PHPP matches quite well for monthly heating and cooling energy demand when compared to lots of dynamic energy modelling software tools. And it should, as the equations/methods in PHPP have been developed (and simplified) by reference to many dynamic simulations.
The bar graph comparing the monthly heating and cooling energy demand has the PHPP as the rightmost bar. Note that these simulations are compared to a measured building in other papers and match well. The issue with most of the software is having enough experience to model the building correctly in the software.
Images and the following quote are from the paper cited below. “The model of the reference office building, reported in IEA SHC Task 56, is implemented by different experts in building simulations, with different tools (i.e. dynamics simulation tools such as EnergyPlus, TRNSYS, CarnotUIBK, ALMAbuild, DALEC, Modelica and quasi steady state calculation tool such as PHPP). The aim is to set up reference models for (virtually) testing different solar passive and solar active façade systems. Hence, identifying deviations between the resulting energy balance for heating and cooling of the used tools due to different levels of detail of their models is of great importance, while in the same time, trying to get rid of the user influence was experienced as a real challenge.”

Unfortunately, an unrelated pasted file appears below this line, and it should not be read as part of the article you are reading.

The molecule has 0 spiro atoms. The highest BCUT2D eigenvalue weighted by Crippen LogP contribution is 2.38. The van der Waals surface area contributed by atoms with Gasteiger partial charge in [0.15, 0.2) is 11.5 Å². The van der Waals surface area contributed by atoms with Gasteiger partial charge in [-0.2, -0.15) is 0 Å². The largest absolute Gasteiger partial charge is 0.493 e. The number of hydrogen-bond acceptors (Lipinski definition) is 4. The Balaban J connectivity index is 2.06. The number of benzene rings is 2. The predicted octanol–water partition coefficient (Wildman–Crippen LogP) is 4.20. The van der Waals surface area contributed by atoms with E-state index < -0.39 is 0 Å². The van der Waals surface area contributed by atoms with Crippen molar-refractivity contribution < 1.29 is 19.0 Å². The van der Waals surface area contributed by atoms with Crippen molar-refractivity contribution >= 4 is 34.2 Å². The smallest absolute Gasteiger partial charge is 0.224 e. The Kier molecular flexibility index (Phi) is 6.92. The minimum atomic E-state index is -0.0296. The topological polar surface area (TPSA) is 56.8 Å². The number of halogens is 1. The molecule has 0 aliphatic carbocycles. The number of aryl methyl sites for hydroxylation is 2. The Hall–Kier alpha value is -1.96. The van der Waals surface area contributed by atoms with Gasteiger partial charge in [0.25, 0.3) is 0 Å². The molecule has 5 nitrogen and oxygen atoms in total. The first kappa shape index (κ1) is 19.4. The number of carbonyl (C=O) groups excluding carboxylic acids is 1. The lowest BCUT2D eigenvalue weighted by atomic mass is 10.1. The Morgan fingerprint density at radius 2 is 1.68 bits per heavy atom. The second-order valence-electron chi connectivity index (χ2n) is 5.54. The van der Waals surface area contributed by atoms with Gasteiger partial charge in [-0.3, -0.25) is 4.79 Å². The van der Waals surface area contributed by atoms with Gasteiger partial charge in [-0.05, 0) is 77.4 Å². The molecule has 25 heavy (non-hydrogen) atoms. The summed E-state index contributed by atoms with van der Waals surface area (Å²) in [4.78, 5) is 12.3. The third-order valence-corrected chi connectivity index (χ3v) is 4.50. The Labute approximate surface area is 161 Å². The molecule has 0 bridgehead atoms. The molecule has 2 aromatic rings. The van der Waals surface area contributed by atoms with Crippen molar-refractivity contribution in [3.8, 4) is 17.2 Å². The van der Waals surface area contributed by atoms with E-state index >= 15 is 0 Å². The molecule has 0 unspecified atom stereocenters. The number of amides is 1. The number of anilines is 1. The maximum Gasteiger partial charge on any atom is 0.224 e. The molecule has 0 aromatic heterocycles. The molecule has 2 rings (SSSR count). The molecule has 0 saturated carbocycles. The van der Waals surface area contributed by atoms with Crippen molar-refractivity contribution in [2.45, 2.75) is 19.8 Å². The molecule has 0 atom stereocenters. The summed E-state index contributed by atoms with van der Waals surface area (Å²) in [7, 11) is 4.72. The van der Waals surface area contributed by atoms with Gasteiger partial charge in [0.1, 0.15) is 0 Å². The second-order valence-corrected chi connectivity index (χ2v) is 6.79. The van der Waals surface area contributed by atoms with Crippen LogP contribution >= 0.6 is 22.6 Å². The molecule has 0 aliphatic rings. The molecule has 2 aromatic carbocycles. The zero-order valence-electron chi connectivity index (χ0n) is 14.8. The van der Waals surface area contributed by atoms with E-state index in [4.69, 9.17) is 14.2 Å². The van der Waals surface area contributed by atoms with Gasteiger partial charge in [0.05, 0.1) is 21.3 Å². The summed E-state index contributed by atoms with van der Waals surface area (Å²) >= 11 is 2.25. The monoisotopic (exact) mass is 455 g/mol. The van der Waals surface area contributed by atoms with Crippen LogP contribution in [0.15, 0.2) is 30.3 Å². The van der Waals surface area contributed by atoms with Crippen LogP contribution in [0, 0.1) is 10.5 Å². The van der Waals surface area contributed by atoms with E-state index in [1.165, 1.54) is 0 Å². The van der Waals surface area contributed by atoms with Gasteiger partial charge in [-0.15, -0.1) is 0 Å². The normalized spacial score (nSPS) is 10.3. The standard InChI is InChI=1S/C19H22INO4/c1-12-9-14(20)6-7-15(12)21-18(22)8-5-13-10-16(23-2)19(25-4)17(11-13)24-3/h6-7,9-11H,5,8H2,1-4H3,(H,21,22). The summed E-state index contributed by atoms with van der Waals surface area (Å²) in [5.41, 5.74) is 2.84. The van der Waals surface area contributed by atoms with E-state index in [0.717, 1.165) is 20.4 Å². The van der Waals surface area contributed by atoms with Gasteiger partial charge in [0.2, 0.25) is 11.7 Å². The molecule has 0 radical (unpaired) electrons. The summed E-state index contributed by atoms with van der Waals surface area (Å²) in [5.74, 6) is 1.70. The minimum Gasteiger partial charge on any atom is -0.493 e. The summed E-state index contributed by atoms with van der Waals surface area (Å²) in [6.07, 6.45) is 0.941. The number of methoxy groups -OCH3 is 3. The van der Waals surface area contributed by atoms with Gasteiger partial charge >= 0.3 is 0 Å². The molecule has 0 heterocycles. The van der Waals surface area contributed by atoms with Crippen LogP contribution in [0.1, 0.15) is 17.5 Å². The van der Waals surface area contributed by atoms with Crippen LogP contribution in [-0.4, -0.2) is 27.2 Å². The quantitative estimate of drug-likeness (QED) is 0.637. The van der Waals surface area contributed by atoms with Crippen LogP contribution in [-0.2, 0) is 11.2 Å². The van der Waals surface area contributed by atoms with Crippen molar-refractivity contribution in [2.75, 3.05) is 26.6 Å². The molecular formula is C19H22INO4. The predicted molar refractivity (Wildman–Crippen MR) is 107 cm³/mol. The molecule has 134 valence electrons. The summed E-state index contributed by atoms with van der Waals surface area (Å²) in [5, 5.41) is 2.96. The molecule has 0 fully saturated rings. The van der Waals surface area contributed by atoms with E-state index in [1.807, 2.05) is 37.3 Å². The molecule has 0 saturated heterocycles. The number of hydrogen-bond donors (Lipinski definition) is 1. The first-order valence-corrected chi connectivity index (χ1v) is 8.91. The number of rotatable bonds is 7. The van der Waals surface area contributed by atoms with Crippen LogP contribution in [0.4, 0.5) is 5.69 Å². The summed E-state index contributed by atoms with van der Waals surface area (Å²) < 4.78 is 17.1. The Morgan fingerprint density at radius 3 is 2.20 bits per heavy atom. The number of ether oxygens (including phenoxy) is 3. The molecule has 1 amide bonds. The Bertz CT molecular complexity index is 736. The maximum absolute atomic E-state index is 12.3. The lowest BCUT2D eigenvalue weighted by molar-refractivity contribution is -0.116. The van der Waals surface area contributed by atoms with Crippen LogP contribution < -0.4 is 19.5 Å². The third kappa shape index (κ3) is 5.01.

By Mara Magni, Fabian Ochs, Paolo Bonato, Matteo D’Antoni, David Geisler-Moroder, Samuel de Vries, Roel Loonen, Alessandro Maccarini, Alireza Afshari, Toni Calabrese